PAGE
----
Friday Favorites 7/20/2012
July 20, 2012
Kyle Hoepner, Editor-in-Chief
I’m happy to announce that nominations are now open for 2012 inductees into the New England Design Hall of Fame. Each year the Hall of Fame honors a small number of residential architects, interior designers, landscape architects–and, on occasion, top professionals in specialty fields such as kitchen or lighting design–whose work, influence and community involvement set them at the pinnacle of their profession.
We need your help to make sure we find and recognize, over time, all of New England’s most eminent figures. Do you know someone whose distinguished career and superior body of work makes her or him the perfect candidate? Let us know now! Click here for more information and an online nomination form.
But hurry: all nominations and supporting materials are due by Friday, August 3, 2012. And thank you for helping us achieve our mission.
Whose name should go on these awards in 2012? Help us make the selection.
Paula M. Bodah, Senior Editor
The work of Paco Camus, a designer from Valencia, Spain, who is earning well-deserved renown for his contemporary furniture, has a new home in the United States. Gallery owner Fernando Luis Alvarez has opened a shop right next door to his eponymous gallery in Stamford, Connecticut. Fernando Luis Alvarez Presents is the first (and so far, only) stand-alone store in the country that offers Camus’s work for sale. I adore this writing desk, called Voltaire, crafted of American walnut. The inside compartments are not only beautifully carved, but are cleverly designed to act as part of the hinge. When it’s closed, it looks like the top of the desk is levitating above the base.
Karin Lidbeck Brent, Contributing Editor
This week, my styling work brought me to Blue Hill, Maine, to produce aÂ very exciting contemporary home project, designed by Elliott+Eliott Architects, to be featured in a 2013 issue of New England Home.Â Along the way, I made many stops looking for key pieces of art that we could work with. There was certainly no shortage to choose from–Maine is a haven for significant artists and sculptors. I was especially thrilled when architect Matt Elliott brought me to visit the studio of potter Mark Bell.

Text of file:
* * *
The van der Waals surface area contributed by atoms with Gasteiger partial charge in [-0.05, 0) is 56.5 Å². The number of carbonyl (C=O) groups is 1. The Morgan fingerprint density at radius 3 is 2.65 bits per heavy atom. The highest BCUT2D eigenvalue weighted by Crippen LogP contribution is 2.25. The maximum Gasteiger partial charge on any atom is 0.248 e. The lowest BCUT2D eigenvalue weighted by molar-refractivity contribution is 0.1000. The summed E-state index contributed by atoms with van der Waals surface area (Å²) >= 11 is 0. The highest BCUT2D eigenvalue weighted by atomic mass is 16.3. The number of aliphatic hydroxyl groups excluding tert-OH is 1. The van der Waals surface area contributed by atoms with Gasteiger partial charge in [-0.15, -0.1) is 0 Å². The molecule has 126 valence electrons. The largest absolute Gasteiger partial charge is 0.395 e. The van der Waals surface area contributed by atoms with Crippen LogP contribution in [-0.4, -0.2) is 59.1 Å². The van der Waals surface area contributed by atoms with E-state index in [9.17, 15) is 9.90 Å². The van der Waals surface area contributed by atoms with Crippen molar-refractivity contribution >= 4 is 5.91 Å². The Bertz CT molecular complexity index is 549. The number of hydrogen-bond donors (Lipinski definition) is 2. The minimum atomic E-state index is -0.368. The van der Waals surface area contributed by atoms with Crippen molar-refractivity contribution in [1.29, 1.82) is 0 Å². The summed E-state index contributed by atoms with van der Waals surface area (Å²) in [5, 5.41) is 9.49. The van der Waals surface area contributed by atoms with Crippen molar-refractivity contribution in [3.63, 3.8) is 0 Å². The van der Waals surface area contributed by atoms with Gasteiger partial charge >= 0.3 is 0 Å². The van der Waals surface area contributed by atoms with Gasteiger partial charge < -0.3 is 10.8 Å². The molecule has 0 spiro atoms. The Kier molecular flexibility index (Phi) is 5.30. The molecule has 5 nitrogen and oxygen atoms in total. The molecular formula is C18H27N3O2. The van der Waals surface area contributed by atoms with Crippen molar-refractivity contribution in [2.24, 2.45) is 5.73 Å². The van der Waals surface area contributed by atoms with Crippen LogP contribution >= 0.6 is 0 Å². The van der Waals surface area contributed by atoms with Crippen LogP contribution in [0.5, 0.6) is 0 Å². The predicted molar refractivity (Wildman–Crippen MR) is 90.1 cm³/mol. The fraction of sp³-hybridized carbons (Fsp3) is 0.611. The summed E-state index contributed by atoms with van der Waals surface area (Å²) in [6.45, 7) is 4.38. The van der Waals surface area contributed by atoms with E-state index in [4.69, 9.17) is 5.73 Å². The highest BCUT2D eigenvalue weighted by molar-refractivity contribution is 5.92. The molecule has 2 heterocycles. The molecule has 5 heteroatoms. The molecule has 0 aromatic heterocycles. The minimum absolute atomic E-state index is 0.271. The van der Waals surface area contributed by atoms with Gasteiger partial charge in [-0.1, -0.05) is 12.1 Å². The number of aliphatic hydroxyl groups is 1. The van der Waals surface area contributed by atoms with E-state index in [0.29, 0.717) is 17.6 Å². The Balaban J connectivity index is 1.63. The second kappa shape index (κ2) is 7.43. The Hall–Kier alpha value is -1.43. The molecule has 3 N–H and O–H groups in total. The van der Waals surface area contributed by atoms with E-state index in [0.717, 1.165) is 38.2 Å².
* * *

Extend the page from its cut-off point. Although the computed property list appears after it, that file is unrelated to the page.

Bell’s studio gallery, comprising three cabins nestled in a pine forest setting, showcases his hand-thrown, museum-quality, high-fire porcelain vessels. Mark throws his organic shapes inspired by nature on his wheel, altering the clay to create natural forms reminiscent of shells, flowers and microscopic organisms.Â When unloaded from the kiln they reveal glazes of amazing depth, pattern and color, a result of his layering technique using special glaze recipes.Â The pottery is delicate, thin and beautifully smooth to touch.Â Mark graciously loaned us samples of his pottery to use on the shoot, and they were a perfect contribution to the open, contemporary space.
Photo by Ken Woisard
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